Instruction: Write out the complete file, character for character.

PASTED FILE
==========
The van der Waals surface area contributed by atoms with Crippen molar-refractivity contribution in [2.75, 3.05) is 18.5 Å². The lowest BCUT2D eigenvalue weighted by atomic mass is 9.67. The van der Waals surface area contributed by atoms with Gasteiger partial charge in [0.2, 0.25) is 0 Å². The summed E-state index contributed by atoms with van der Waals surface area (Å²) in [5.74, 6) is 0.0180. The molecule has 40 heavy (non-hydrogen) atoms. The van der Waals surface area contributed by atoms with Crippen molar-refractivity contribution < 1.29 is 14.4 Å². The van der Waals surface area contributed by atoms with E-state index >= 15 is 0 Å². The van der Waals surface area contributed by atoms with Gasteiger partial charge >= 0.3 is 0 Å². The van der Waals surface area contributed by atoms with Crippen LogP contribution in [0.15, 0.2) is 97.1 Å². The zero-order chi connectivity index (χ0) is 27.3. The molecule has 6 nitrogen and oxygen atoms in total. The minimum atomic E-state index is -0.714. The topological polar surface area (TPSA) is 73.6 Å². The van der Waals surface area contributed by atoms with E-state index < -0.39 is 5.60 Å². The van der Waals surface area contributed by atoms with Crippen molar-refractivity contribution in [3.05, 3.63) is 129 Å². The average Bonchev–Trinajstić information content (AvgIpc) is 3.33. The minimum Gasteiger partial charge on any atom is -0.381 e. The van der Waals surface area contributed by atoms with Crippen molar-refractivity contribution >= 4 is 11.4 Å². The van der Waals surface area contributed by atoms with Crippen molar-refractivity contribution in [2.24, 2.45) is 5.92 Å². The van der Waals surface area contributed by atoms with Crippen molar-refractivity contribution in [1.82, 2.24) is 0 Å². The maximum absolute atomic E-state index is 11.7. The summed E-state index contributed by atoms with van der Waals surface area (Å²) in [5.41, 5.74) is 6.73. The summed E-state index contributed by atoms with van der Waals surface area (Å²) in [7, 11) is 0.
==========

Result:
The van der Waals surface area contributed by atoms with Crippen molar-refractivity contribution in [2.75, 3.05) is 18.5 Å². The lowest BCUT2D eigenvalue weighted by atomic mass is 9.67. The van der Waals surface area contributed by atoms with Gasteiger partial charge in [0.2, 0.25) is 0 Å². The summed E-state index contributed by atoms with van der Waals surface area (Å²) in [5.74, 6) is 0.0180. The molecule has 40 heavy (non-hydrogen) atoms. The van der Waals surface area contributed by atoms with Crippen molar-refractivity contribution < 1.29 is 14.4 Å². The van der Waals surface area contributed by atoms with E-state index >= 15 is 0 Å². The van der Waals surface area contributed by atoms with Gasteiger partial charge >= 0.3 is 0 Å². The van der Waals surface area contributed by atoms with Crippen LogP contribution in [0.15, 0.2) is 97.1 Å². The zero-order chi connectivity index (χ0) is 27.3. The molecule has 6 nitrogen and oxygen atoms in total. The minimum atomic E-state index is -0.714. The topological polar surface area (TPSA) is 73.6 Å². The van der Waals surface area contributed by atoms with E-state index < -0.39 is 5.60 Å². The van der Waals surface area contributed by atoms with Crippen molar-refractivity contribution in [3.05, 3.63) is 129 Å². The average Bonchev–Trinajstić information content (AvgIpc) is 3.33. The minimum Gasteiger partial charge on any atom is -0.381 e. The van der Waals surface area contributed by atoms with Crippen molar-refractivity contribution >= 4 is 11.4 Å². The van der Waals surface area contributed by atoms with Crippen molar-refractivity contribution in [2.24, 2.45) is 5.92 Å². The van der Waals surface area contributed by atoms with Crippen molar-refractivity contribution in [1.82, 2.24) is 0 Å². The maximum absolute atomic E-state index is 11.7. The summed E-state index contributed by atoms with van der Waals surface area (Å²) in [5.41, 5.74) is 6.73. The summed E-state index contributed by atoms with van der Waals surface area (Å²) in [7, 11) is 0.